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Testing for Volatility Changes in US Macroeconomic Time Series

  • M Sensier
  • D van Dijk

We test for a change in the volatility of 214 US macroeconomic time series over the period 1959-1999. We find that about 80% of these series have experienced a break in unconditional volatility during this period. Even though more than half of the series experienced a break in conditional mean, most of the reduction in volatility appears to be due to changes in conditional volatility. Our results are robust to controlling for business cycle nonlinearity in both mean and variance. Volatility changes are more appropriately characterized as an instantaneous break rather than gradual change. Nominal variables such as inflation and interest rates experienced multiple volatility breaks and witnessed temporary increases in volatility during the 1970s. Based upon this evidence, we conclude that the increased stability of economic fluctuations in a wide-spread phenomenon.

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File URL: http://www.socialsciences.manchester.ac.uk/medialibrary/cgbcr/discussionpapers/dpcgbcr36.pdf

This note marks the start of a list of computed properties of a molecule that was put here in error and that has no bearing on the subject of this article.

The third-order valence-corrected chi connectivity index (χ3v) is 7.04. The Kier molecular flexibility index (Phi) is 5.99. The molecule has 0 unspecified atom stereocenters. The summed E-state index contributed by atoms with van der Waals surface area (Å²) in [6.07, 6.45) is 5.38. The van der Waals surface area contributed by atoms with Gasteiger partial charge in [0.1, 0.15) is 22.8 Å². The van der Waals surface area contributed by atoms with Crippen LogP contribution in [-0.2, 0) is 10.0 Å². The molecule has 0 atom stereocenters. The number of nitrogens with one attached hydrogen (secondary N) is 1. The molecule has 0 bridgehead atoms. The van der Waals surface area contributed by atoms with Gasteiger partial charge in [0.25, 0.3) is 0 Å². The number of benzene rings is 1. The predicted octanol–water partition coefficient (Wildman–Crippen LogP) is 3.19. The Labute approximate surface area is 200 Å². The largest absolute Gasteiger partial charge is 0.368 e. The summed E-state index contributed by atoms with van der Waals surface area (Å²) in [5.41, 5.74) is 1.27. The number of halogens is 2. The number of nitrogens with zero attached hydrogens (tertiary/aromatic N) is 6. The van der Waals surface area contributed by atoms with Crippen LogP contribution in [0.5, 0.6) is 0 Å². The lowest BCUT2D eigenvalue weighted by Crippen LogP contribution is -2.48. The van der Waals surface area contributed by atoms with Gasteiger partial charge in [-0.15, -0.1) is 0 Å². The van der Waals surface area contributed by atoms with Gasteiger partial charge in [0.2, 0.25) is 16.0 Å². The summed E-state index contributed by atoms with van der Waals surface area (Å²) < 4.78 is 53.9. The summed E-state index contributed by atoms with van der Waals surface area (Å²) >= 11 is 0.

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Paper provided by Economics, The Univeristy of Manchester in its series Centre for Growth and Business Cycle Research Discussion Paper Series with number 36.

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Length: 18 pages
Date of creation: 2003
Date of revision:
Handle: RePEc:man:cgbcrp:36
Contact details of provider: Postal: Manchester M13 9PL
Phone: (0)161 275 4868
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Web page: http://www.socialsciences.manchester.ac.uk/subjects/economics/our-research/centre-for-growth-and-business-cycle-research/

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  1. Jushan Bai, 1995. "Estimating Multiple Breaks One at a Time," Working papers 95-18, Massachusetts Institute of Technology (MIT), Department of Economics.
  2. Clarida, R. & Gali, J. & Gertler, M., 1998. "Monetary Policy Rules and Macroeconomic Stability: Evidence and some Theory," Working Papers 98-01, C.V. Starr Center for Applied Economics, New York University.
  3. Scott, A. & Acemoglu, D., 1995. "Asymmetric Business Cycles: Theory and Time-series Evidence," Economics Series Working Papers 99173, University of Oxford, Department of Economics.
  4. M. V. Cacdac Warnock & Francis E. Warnock, 2000. "The declining volatility of U.S. employment: was Arthur Burns right?," International Finance Discussion Papers 677, Board of Governors of the Federal Reserve System (U.S.).
  5. Gabriel Perez-Quiros & Margaret M. McConnell, 2000. "Output Fluctuations in the United States: What Has Changed since the Early 1980's?," American Economic Review, American Economic Association, vol. 90(5), pages 1464-1476, December.
  6. Donald W.K. Andrews, 1990. "Tests for Parameter Instability and Structural Change with Unknown Change Point," Cowles Foundation Discussion Papers 943, Cowles Foundation for Research in Economics, Yale University.